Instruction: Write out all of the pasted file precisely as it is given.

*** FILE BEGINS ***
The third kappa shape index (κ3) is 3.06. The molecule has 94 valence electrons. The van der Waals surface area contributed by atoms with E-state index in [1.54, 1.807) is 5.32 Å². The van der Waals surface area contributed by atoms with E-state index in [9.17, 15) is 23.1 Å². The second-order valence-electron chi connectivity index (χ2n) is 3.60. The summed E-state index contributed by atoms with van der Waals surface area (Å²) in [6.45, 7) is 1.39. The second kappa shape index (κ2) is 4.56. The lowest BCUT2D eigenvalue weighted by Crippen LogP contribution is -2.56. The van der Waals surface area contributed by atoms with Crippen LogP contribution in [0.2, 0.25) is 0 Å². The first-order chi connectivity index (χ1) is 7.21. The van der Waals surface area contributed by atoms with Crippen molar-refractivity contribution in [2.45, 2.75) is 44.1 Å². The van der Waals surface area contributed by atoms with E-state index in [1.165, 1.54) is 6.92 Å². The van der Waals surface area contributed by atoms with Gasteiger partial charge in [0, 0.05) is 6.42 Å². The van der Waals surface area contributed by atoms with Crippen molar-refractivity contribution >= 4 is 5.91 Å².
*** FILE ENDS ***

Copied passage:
The third kappa shape index (κ3) is 3.06. The molecule has 94 valence electrons. The van der Waals surface area contributed by atoms with E-state index in [1.54, 1.807) is 5.32 Å². The van der Waals surface area contributed by atoms with E-state index in [9.17, 15) is 23.1 Å². The second-order valence-electron chi connectivity index (χ2n) is 3.60. The summed E-state index contributed by atoms with van der Waals surface area (Å²) in [6.45, 7) is 1.39. The second kappa shape index (κ2) is 4.56. The lowest BCUT2D eigenvalue weighted by Crippen LogP contribution is -2.56. The van der Waals surface area contributed by atoms with Crippen LogP contribution in [0.2, 0.25) is 0 Å². The first-order chi connectivity index (χ1) is 7.21. The van der Waals surface area contributed by atoms with Crippen molar-refractivity contribution in [2.45, 2.75) is 44.1 Å². The van der Waals surface area contributed by atoms with E-state index in [1.165, 1.54) is 6.92 Å². The van der Waals surface area contributed by atoms with Gasteiger partial charge in [0, 0.05) is 6.42 Å². The van der Waals surface area contributed by atoms with Crippen molar-refractivity contribution >= 4 is 5.91 Å².